Michelle Obama's reasons to study abroad
By CNN Staff | 3/25/2014, 11:38 a.m.
Although Michelle Obama's primary White House initiative has been conquering childhood obesity, the first lady is focusing on a new area during her first official trip to China: studying abroad.
Obama, who landed in China on Wednesday, is there to emphasize the importance of students learning from one another's cultures. She is making a week-long trip to visit children at several schools in three Chinese cities.
The first lady took time in Beijing to answer viewer-submitted questions about studying abroad in an exclusive CNN iReport Interview. More than 350 questions were submitted to CNN iReport from students, parents and avid travelers.
Several great questions made it into the final video interview, but for the questions that didn't make the cut, here is the transcript of the first lady's responses. The interview has been edited for clarity and brevity.
What is your most memorable cultural and travel experience? -- Ovunuchi Ejiohuo, Port Harcourt, Nigeria
Michelle Obama: I'm blessed to have so many phenomenal cultural experiences, everything from traveling to so many parts of Africa to meeting with the Pope at the Vatican to being here at Peking University. Everywhere I go, I'm always struck by the reality that we have so much more in common throughout the world, regardless of where we're born, our race, our religious beliefs. We're all striving for the best for our communities and for our families. This is why study abroad is so important. The more young people get the opportunity to travel the world, live in other cultures and learn new languages, the more they will begin to understand our shared ideals and the shared opportunities to keep moving this world forward.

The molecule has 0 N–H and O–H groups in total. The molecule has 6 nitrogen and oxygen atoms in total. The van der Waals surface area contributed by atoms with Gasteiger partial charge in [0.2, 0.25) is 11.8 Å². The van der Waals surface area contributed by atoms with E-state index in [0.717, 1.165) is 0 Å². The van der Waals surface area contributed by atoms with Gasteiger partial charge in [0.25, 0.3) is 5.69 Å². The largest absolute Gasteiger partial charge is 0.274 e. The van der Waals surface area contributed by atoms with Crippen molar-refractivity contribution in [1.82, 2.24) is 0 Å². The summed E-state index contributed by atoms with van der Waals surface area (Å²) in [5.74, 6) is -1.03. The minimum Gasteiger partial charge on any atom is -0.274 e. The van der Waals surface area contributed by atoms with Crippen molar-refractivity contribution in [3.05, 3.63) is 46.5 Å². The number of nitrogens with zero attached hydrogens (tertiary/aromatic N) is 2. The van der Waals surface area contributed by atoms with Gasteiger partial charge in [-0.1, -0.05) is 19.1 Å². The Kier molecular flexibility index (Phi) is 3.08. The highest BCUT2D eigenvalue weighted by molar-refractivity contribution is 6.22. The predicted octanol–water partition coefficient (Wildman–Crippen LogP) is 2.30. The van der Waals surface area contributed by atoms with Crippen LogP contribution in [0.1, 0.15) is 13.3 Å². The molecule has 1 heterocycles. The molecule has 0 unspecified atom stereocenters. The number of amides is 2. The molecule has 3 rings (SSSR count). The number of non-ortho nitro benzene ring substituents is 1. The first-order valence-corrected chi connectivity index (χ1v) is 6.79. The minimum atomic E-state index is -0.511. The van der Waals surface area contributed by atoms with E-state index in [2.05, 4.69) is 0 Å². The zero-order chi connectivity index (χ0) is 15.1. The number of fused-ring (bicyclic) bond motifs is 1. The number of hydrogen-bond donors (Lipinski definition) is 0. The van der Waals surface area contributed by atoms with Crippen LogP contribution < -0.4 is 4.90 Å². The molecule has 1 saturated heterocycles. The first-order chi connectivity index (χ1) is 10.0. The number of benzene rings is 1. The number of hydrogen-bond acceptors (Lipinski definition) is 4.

How can we, as students, help push our fellow students and the next generation abroad? How can we help you in your efforts to make the United States a more worldly and open-minded nation? -- Ethan Higgins, Prescott, Arizona
Obama: I think so many people in your generation already get it in ways that people in my generation didn't get it. One thing I shared during my speech here in Peking (University) was that when I was in college, I never took advantage of the opportunities to study abroad. Some of it was because I was afraid. Some of it was because I didn't know what opportunities existed. Some of it was because I though the best thing I could do was finish my degree, get out there in the world and make money as fast as I could. But now, more and more young people are coming to college with a broader sensibility. I think that has a lot to do with the fact that people have access to the Internet. You guys are seeing the world through eyes that I never had access to when I was your age.
I would just encourage you to continue to be a voice for the importance of travel and stepping outside of your comfort zones to the extent that you're mentoring other young people where you're from, going to schools, encouraging young people to learn new languages and not be afraid to try new things, even if it's as simple as going to another community and trying a different kind of food.